Originally, the Center for Consumer Information & Insurance Oversight (CCIIO), the HHS division that runs HHS PPACA programs that affect the commercial health insurance market, looked as if it were going to require all issuers of 2016 major medical coverage to have explanations of requests for increase over 10 percent ready for publication by May 15. CCIIO later said that the May 15 deadline applied only to insurers in states in which HHS is handling the rate reviews.
At this point, CCIIO has published rate increase request information for about 3,800 of 2016 individual major medical plans from about 150 issuers, including most of the issuers proposing double-digit increases in the states in which HHS rate reviews and most of the issuers proposing double-digit increases in states with state-based review programs that have fed data into the CCIIO RateReview.HealthCare.gov system.
The overall U.S. Consumer Price Index (CPI) inflation rate for the 12-month period ending in April was negative 0.2 percent, and the annual inflation rate for 2014 was 1.6 percent.
Some insurers have made headlines by asking for 2016 individual rate increases of 40 percent or more.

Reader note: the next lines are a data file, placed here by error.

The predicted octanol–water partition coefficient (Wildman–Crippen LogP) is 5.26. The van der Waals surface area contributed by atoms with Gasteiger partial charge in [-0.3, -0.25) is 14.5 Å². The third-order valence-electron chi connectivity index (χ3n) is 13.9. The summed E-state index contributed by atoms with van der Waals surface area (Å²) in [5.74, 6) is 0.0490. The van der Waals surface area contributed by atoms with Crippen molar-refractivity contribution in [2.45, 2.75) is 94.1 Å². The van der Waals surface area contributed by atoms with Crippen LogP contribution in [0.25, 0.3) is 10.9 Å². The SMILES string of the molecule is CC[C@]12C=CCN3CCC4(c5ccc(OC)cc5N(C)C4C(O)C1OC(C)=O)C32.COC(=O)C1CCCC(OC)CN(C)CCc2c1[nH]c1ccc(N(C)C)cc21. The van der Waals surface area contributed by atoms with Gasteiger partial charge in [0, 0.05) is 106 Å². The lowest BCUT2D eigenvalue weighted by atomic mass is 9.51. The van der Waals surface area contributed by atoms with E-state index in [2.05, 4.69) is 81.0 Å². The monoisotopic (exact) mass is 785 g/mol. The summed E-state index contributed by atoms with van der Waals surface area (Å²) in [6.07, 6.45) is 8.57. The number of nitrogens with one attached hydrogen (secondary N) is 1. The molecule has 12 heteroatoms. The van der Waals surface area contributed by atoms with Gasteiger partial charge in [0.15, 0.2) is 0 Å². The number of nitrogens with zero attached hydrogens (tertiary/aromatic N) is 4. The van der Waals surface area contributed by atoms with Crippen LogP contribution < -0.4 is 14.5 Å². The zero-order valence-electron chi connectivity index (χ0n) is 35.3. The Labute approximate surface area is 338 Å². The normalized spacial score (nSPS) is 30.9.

But the HealthPocket analysts, who say they have data for a total of 45 states, say they believe, based on the partial data available, that issuers have filed 2016 rate requests that would increase rates an average of 12 percent in 2016, with rates increasing an average of 6 percent for high-value platinum plans, 9 percent for low-value bronze plans, 16 percent for gold plans, and 14 percent for silver plans.
Silver plan prices are important, because the Patient Protection and Affordable Care Act of 2010 (PPACA) pegs premium tax credit subsidy levels and cost-sharing reduction subsidy levels to the cost of the second cheapest silver-level plan in a market.
Caroline Pearson, the Avalere analyst, studied eight states that have released all 2016 health rate filing data and reports that, in those states, the cost of the average silver plan will increase just 5.8 percent. The cost of the benchmark plan, the second cheapest silver plan, will rise just 1 percent.